The Implicit Question Arrival Poses to Tech

Denis Villeneuve’s latest film, and his most successful to date, Arrival has hit the circuits to praise and favourable reviews, largely as a result of its ability to transcend the science of science fiction and achieve emotional intensity, while remaining thought provoking and intriguing. Science fiction fans are able to appreciate the extra-terrestrial presence that forms the structure of the film, while strangers to the genre may enjoy the human – and alien – connection that forms the film’s substance.

Arrival, a film about aliens struggling to communicate with humans, answers most of its own questions, using the character of linguist Louise Banks as a conduit between the complex science, and the audience, in order to explain the fundamental differences between the aliens and us. The most important of these questions is the basis for the whole film, ‘What if aliens existed, but had different concepts of time and language to us?’. And while Arrival answers this beautifully, it does not answer the more implicit question that follows, ‘What if they had different technology to us?’.

The very first image the film gives us of alien technology is a large shell-like ship free of wires, buttons or anything bearing semblance to our technology. Even when Banks and her fellow crew-members enter the ship through a door that only opens once a day, we see no sign of any technology that we would recognise. This begs the question, what is the science behind the interstellar travel that the ship is evidently capable of?

The science fiction genre often assumes that if aliens exist and are capable of interstellar travel, that their technology is simply a much more advanced version of ours, or at least similar enough to our technology to be understandable. But Arrival flips this on its head as the scientists in the film are just as confused as the rest of us as to how the heptapods – as they call the aliens – got here.

The only possible answer is that they developed in an entirely different way to us – not only physically, but also technologically. Perhaps this is because they have different resources to us, or even because they are so much more intelligent that they are able to supersede what we know as technology in favour of organically powered vehicles.

But how far do these differences stretch? One can only wonder if the aliens have communication devices – an equivalent of cell phones – or if they are naturally able to communicate. Do they have entertainment systems? Do they even understand the concept of entertainment? In Arrival we see an interstellar craft, but we have no idea how the aliens travel within their own planet. Perhaps there are smaller versions of their shell-ships, equivalent to cars.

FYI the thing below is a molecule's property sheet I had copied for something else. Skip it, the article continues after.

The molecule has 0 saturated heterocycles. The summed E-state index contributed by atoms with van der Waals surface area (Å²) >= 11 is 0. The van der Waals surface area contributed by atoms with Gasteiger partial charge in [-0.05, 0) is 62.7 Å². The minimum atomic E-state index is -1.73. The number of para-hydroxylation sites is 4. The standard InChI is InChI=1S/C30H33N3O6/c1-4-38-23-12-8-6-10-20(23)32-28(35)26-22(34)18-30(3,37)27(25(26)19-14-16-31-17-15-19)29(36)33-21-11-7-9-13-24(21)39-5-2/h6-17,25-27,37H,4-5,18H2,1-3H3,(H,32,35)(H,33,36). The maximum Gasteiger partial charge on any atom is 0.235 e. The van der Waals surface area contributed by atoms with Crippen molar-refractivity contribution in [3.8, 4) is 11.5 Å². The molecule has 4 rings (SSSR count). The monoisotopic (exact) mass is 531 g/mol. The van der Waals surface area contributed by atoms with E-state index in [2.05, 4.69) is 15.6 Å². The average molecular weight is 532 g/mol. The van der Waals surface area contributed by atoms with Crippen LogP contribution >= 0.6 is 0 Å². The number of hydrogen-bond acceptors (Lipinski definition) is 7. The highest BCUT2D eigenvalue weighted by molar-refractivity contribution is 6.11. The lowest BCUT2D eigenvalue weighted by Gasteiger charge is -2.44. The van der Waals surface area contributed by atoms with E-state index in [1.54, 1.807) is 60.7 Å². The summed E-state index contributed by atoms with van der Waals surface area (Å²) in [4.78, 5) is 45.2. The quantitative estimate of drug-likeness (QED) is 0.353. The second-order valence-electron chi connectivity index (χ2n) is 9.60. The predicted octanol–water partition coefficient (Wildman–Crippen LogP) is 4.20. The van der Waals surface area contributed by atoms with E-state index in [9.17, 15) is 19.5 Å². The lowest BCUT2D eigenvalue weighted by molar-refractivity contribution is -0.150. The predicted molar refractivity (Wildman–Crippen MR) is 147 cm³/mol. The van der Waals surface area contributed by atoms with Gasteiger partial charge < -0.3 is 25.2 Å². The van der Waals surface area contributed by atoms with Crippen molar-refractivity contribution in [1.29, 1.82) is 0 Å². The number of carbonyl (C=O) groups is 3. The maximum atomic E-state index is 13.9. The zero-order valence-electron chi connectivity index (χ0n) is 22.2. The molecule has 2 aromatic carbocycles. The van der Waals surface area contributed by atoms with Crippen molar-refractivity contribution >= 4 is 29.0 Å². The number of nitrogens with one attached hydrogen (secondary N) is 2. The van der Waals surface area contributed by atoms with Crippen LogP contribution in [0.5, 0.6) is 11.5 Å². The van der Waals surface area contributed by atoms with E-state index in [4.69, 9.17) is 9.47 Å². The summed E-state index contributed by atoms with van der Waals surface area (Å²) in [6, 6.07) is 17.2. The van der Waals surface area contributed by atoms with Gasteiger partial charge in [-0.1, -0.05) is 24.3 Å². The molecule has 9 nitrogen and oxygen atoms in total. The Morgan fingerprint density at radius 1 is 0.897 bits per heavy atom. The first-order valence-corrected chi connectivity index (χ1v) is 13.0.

Those who believe in advanced alien life on other planets are almost certain that the aliens have technology far beyond our own, and expect to benefit from an eventual encounter in which we learn and are able to develop. But this would not be possible if the alien technology is utilised only in conjunction with their own biology, or if it is not technology at all. There is also a strong possibility that alien technology is not necessarily more advanced than ours, simply incredibly different, which makes it almost impossible to compare.

Finally, we must ask the question of whether or not aliens even have technology at all. Perhaps life does exist on other planets but it has developed far slower than ourselves. Images pop to mind of humanoid creatures trapped in the stone age. In this case, we would be sharing our technological developments with them, if we do, in fact, choose to violate the Prime Directive.

At the end of the day, all of these questions are purely hypothetical as the only evidence that aliens exist is the magnitude of the universe, making the chances of extraterrestrial life very high. Nevertheless, it is interesting to wonder whether alien tech is even comparable to our own, never-mind more advanced. If Arrival is anything to go by, alien tech will serve only to confuse and alienate us (excuse the pun). Although I am not sure if this is any worse than an alien colony of Apple-sheep.


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